“The Casablanca Call for Democracy and Human Rights” was published just last month by the Center for the Study of Islam and Democracy, and urges governments and activists across the Middle East to continue working toward democratic reforms. It is the result of a conference organized by the Arab Human Rights Movement. It calls for separation of powers and endorses the principle of the sovereignty of the people - a truly democratic demand, since, in an Islamic state, sovereignty belongs to God and His Law. As well as outlining many basic human rights reforms, it also importantly reaffirms the “interconnectedness of political reform with the renewal of religious thought, which requires support for, and expansion of, the practice of ijtihad [that is, independent reasoning] in a climate of complete freedom of thought, under democratic systems of government.”
It is believed by most Muslims, at least within Sunni Islam, that the “gates of ijtihad” are closed. Ijtihad is the process of re-evaluating the Qur'an and instating a point of Islamic law based upon this evaluation. Only a select few Muslims are considered qualified to perform ijtihad, and since the death of Ahmad ibn Hanbal – founder of the Hanbali school of jurisprudence – in the ninth century, no one has been recognised as a mujtahid of the first class. This means that critical examination of the Qur'an, and alteration of laws which may now be considered out-dated, is discouraged in the Muslim world, and so theological progression within the faith has stagnated. The classic manual of Islamic law Reliance of the Traveller states: “When the four necessary integrals of consensus exist, the ruling agreed upon is an authoritative part of Sacred Law that is obligatory to obey and not lawful to disobey. Nor can mujtahids of a succeeding era make the thing an object of new ijtihad, because the ruling on it, verified by scholarly consensus, is an absolute legal ruling which does not admit of being contravened or annulled.”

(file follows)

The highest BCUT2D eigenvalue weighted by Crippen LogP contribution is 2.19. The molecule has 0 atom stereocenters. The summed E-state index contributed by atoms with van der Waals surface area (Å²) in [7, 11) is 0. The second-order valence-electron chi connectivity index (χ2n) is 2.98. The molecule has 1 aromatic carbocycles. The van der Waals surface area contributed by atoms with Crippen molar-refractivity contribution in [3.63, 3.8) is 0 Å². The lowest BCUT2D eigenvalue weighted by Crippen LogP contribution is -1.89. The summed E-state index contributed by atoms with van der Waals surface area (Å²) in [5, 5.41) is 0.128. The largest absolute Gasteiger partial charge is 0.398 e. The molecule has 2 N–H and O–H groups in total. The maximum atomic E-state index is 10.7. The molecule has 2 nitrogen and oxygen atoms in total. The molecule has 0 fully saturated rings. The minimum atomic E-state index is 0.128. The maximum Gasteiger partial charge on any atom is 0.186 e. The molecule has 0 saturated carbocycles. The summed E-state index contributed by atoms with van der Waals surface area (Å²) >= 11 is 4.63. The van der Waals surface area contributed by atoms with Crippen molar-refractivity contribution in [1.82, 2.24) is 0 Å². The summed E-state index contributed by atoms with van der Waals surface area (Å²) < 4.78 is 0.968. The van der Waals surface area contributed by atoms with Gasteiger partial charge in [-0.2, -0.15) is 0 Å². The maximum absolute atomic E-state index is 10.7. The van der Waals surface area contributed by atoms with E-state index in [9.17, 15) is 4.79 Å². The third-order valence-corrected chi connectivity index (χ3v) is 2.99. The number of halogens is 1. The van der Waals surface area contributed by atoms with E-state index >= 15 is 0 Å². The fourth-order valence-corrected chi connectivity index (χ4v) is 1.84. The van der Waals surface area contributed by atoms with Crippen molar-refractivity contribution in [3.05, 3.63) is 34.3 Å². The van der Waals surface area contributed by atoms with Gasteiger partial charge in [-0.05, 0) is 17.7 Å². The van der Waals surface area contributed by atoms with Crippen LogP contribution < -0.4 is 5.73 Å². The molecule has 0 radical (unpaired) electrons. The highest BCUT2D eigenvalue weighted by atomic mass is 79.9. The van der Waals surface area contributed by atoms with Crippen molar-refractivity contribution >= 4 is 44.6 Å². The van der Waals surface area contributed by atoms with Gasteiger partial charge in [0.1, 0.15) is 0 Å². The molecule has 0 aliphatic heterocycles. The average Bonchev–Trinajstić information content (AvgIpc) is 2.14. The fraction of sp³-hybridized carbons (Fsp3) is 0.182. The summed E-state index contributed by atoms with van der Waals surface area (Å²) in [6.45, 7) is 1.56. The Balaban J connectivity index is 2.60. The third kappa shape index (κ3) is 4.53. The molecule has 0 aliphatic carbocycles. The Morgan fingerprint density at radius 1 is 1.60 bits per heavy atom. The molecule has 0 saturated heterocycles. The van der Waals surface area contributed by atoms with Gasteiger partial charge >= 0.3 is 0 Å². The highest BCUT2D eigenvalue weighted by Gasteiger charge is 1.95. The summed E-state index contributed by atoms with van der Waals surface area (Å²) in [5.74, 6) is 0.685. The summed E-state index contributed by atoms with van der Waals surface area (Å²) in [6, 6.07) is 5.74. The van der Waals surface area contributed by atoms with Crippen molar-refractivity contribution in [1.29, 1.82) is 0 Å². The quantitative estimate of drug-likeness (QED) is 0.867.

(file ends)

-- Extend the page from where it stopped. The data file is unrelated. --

So the Casablanca Call's suggestion to reopen the gates of ijtihad, if it was actually heeded by the majority of the Muslim world, would represent the first step towards the kind of grass-roots reform that Islam so desperately needs.
But we should not deceive ourselves into thinking that this document signifies that the Islamic world is on the brink of its own Enlightenment. For "as the authors of the Casablanca Call themselves confess, there has been scant progress in many areas of political and civil life" when it comes to human rights, and much of the action the Call suggests would constitute plain heresy to the orthodox.
Finally, Warraq asks the pertinent question:
One wonders if there will ever be real progress without someone, somewhere, beginning the necessary critique of Islam and its scriptures. As Jonathan Israel showed in his two monumental studies of the European Enlightenment — the process that radically changed European and American society forever, the process that gave us the egalitarian and democratic core values and ideals of the modern world — it began with one man, and one book: Baruch Spinoza and his Tractatus Theologico-Politicus, first published in Amsterdam in 1670. That was the beginning of Biblical criticism and the modern world; but where is the Koranic criticism that alone can unshackle people’s minds?